The January 2007 issue of Prosper magazine has an article on assessment, and it provides us with a good example of what's written about our area in the popular press.
With apologies to Steven Colbert...
Tip of the hat for:
- Providing so many good examples of the utility of good tests, including: higher caliber of candidates, reduction in drug test failures, higher retention rate, and fewer probation failures.
- Reminding test users to consider language issues (e.g., do you need to have the test translated?).
- Correctly pointing out that medical tests can only be performed post-offer.
- Emphasizing that instruments like the Myers-Briggs Type Indicator (MBTI) and DiSC Profile are not appropriate personnel selection tools.
- Highlighting the fact that knowing the job (i.e., performing a job analysis) is essential.
- Correctly advising employers not to use a single test as the sole decision maker.
- Reminding readers that understanding test results can be tricky and an I/O psychologist can help in interpretation.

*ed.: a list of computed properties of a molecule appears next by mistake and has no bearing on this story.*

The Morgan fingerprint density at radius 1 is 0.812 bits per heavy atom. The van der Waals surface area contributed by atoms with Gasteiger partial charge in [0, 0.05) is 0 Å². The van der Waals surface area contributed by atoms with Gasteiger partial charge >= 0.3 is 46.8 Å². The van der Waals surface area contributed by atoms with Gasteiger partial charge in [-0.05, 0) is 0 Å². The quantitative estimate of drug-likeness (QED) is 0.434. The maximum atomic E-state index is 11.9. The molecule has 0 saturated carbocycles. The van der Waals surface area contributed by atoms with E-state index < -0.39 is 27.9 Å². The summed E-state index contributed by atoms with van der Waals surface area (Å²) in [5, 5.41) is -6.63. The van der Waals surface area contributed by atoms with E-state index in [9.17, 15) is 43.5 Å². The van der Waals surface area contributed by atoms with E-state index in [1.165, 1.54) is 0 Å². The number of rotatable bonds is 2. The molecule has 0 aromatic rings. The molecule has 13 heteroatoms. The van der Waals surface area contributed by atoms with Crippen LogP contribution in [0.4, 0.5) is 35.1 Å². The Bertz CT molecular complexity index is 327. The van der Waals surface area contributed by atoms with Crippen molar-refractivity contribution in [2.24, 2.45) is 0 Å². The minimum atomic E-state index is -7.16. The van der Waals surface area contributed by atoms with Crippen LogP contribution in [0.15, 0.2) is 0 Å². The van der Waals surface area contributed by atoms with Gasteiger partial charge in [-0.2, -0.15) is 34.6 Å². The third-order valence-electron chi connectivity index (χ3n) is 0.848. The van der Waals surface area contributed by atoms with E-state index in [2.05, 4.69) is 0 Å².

- Cautioning employers about using another organization's benchmarks.
Wag of the finger for:
- Stating that in the U.S. it is a legal requirement to "have the assessment instrument deemed reliable and valid." There is no legal requirement to show evidence of validity unless you're sued (say, for discrimination). That said, it is obviously best practice is to validate your selection instruments.
- Stating that assessment instruments have historically been used "primarily for sales personnel and senior-level executives." Actually serious assessment began in the military and has been used for virtually every type of job. If there's been an interview, there's been an assessment.
- Suggesting that organizational psychologists and psychometricians "avoid using the term 'test'." If this is true word hasn't reached me yet. I can think of several recent publications that used this word.
- Incorrectly stating that drug tests can only be administered post-offer.
- Recommending that employers use tests that ask applicants to compare themselves to others. Actually we know that people do a lousy job of comparing themselves accurately to other people.
- Suggesting that you should always check to see if the test should be in the language of the reader. If the job requires proficiency in the language the test is written in (and you've documented that), then this is not an issue as long as the reading level is appropriate.
Criticism aside, I do appreciate the publicity for our field! (and, honestly, I've seen much worse)